I was an intern for White House Operations. I tracked purchases and acquisitions of tens of thousands of dollars of goods and services. I also managed scheduling and logistics of 27 conference rooms serving over 5,000 employees and various stakeholders, triaged requests, and coordinated large events for senior staff members. My proudest accomplishment was my development of two supply chains that streamline the fulfillment of facilities requests and goods and services requests. The supply chains and process maps increased distribution and fulfillment efficiency of furniture, appliances, etc. across the entire White House campus.
What was your favorite experience from living in D.C.?
I was able to get tickets to the National Museum of African American History and Culture, which opened in September 2016. It was powerful, educational, and moving, and had a lasting impact on the way I look at the past, present, and future. Anyone visiting D.C. should try to check it out and allot a solid chunk of time to fully immerse themselves in the museum.
Did you get to meet President Barack Obama and First Lady Michelle Obama? What was that experience like?
I did, and both experiences were insanely emotional. They are both huge role models for me, and I know they are important guiding lights in many lives around the country and the world. That made me feel inexplicably lucky to be in their presence. Both have an incomparable balance of being both strong and approachable, both preacher and listener.
The president met with all the interns and told us, “Be kind. Be useful. Be fearless.” Mrs. Obama inspired me to continue a career in public service, and she also spoke of her journey personally and professionally and shared with us some of the most important lessons she learned along the way.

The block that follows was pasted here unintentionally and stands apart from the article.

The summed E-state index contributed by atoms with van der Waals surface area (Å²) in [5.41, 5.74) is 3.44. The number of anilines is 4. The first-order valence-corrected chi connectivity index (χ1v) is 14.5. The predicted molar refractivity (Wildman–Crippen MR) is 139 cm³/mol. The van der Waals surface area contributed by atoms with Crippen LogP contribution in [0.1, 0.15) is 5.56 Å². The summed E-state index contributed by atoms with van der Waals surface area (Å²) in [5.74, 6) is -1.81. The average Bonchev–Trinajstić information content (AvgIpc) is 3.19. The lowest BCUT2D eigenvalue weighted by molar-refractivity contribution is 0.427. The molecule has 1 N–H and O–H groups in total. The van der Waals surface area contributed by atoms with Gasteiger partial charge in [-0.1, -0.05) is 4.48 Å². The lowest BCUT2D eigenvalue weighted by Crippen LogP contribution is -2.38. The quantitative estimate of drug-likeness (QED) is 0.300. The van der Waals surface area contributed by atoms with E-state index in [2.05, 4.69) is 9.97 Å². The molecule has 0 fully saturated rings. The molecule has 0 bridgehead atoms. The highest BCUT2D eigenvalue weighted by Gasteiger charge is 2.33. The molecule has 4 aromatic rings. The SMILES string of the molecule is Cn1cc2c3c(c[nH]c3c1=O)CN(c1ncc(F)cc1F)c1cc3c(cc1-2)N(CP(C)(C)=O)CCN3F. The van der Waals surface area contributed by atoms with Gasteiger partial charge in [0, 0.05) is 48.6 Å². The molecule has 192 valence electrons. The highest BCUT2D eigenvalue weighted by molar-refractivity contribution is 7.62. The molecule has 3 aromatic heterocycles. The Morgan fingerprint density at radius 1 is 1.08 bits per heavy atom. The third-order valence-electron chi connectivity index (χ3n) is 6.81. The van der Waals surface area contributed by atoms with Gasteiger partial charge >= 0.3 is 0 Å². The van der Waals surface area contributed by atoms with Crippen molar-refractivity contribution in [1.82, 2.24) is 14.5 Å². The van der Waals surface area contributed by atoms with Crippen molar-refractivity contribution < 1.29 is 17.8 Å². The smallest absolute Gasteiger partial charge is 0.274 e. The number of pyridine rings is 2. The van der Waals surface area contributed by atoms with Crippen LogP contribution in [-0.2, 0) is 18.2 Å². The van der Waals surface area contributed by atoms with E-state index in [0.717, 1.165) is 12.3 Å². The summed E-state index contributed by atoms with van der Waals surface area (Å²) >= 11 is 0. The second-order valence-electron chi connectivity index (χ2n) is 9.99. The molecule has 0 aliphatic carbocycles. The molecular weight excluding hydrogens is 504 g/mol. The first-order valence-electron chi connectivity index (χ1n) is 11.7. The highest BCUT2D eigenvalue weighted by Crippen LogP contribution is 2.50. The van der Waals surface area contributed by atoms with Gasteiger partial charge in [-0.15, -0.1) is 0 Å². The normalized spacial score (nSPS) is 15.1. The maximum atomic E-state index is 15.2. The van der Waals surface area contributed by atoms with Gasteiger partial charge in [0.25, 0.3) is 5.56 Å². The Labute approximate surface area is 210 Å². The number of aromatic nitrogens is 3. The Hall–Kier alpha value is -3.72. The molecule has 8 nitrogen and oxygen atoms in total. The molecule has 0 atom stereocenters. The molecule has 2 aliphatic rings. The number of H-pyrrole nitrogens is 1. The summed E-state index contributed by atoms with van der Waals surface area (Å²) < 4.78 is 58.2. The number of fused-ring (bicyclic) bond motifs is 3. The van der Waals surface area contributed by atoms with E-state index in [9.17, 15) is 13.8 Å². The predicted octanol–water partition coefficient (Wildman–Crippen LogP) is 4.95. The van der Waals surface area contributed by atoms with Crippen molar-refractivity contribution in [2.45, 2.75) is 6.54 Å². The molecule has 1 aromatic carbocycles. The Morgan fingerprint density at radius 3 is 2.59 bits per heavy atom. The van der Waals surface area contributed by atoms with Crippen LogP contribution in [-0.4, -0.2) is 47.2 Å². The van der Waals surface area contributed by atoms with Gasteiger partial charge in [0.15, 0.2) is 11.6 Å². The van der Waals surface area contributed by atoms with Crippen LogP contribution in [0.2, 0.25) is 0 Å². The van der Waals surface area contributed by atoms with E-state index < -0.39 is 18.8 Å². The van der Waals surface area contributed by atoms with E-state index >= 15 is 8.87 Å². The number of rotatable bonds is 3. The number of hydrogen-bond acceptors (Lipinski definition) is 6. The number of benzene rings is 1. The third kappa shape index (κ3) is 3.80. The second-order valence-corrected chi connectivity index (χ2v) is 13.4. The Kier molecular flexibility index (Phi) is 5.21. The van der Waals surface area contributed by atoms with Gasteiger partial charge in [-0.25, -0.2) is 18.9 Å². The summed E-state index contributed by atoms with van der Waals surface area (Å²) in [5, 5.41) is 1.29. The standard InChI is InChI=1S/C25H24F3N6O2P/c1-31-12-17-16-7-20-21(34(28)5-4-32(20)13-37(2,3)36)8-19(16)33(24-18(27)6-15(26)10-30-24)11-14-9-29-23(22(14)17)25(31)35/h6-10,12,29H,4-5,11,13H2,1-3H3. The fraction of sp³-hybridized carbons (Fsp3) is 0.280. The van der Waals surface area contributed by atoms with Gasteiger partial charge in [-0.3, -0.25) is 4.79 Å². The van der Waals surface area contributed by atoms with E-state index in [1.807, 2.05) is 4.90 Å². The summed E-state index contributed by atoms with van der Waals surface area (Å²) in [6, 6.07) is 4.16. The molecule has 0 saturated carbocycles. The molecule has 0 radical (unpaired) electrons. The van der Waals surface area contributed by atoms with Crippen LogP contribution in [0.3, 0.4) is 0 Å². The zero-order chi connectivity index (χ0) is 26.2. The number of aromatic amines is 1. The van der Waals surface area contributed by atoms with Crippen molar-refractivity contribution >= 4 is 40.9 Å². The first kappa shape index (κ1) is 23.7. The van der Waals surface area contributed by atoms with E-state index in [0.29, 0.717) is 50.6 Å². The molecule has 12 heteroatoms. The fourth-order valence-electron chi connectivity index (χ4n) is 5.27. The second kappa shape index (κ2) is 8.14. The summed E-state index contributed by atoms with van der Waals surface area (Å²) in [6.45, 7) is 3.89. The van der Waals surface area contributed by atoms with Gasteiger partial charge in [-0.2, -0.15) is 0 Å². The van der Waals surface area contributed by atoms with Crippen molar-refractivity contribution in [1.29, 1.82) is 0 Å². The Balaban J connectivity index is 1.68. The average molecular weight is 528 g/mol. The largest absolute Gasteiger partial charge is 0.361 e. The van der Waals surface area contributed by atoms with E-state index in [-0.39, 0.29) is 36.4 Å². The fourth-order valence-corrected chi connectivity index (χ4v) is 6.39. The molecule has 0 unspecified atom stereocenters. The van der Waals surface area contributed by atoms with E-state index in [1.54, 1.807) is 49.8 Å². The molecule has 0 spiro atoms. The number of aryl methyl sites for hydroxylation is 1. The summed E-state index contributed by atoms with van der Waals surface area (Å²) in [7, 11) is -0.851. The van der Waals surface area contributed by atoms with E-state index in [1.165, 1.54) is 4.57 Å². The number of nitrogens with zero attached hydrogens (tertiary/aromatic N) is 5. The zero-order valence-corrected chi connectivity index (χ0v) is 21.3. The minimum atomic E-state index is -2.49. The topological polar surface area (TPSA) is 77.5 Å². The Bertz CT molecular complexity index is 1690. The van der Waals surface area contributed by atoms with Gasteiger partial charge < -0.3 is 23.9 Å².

Would you recommend the Federal Jackets program to fellow Georgia Tech students, and why?
Absolutely! I was offered an unpaid internship in an expensive city, and I knew that in order to afford the incredibly unique experience I needed to seek outside funding. If it wasn’t for the Federal Jackets Fellowship, I would not have been able to work at the White House at all.
The fellowship was the foundation of the most pivotal four months of my life – opening my eyes to the world of public service. It’s a great outlet for other Georgia Tech students to explore the impact they can have on the government with the support of the Institute behind them.
How has the program enhanced your experience as a Tech student?
The program has hugely enhanced my experience at Georgia Tech because it provided me with the exposure to a diverse group of non-engineering staffers, leaders, and interns who shared with me their personal paths to the White House. I learned more about the value of working with people who think differently and provide perspectives different than my own. It also provided me with more knowledge and unique insight about paths I can take post-graduation, whether that be within the federal government, local government, nonprofits, graduate school, or even the private sector.
What do you see as the role of engineers in public service?
We are impeccable problem solvers. We want to improve, innovate, and create a multitude of things and projects that benefit others. There is a huge space for us within the local, state, and federal government because public servants also want to improve, innovate, and create programs and policies that benefit others. I strongly recommend this Huffington Post article written by a former Stanford engineering student that specifically addresses “Why Public Service Needs Engineers and Scientists.”
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Stewart School of Industrial & Systems Engineering